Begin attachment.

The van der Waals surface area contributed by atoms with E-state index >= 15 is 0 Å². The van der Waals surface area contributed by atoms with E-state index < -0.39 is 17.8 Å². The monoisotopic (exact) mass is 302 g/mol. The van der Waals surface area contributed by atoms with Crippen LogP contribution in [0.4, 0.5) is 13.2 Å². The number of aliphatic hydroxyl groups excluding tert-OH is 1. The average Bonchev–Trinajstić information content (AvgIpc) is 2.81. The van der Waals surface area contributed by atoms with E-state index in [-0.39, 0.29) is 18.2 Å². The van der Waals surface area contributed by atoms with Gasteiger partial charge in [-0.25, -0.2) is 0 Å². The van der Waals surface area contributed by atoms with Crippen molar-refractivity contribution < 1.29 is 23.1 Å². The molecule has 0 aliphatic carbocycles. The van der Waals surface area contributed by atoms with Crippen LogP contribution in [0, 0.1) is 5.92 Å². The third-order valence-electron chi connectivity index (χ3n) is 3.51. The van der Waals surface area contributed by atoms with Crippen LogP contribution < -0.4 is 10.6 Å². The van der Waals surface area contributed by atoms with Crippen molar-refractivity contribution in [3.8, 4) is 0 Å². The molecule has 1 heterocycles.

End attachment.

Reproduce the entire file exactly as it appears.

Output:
The van der Waals surface area contributed by atoms with E-state index >= 15 is 0 Å². The van der Waals surface area contributed by atoms with E-state index < -0.39 is 17.8 Å². The monoisotopic (exact) mass is 302 g/mol. The van der Waals surface area contributed by atoms with Crippen LogP contribution in [0.4, 0.5) is 13.2 Å². The number of aliphatic hydroxyl groups excluding tert-OH is 1. The average Bonchev–Trinajstić information content (AvgIpc) is 2.81. The van der Waals surface area contributed by atoms with E-state index in [-0.39, 0.29) is 18.2 Å². The van der Waals surface area contributed by atoms with Gasteiger partial charge in [-0.25, -0.2) is 0 Å². The van der Waals surface area contributed by atoms with Crippen molar-refractivity contribution < 1.29 is 23.1 Å². The molecule has 0 aliphatic carbocycles. The van der Waals surface area contributed by atoms with Crippen LogP contribution in [0, 0.1) is 5.92 Å². The third-order valence-electron chi connectivity index (χ3n) is 3.51. The van der Waals surface area contributed by atoms with Crippen LogP contribution < -0.4 is 10.6 Å². The van der Waals surface area contributed by atoms with Crippen molar-refractivity contribution in [3.8, 4) is 0 Å². The molecule has 1 heterocycles.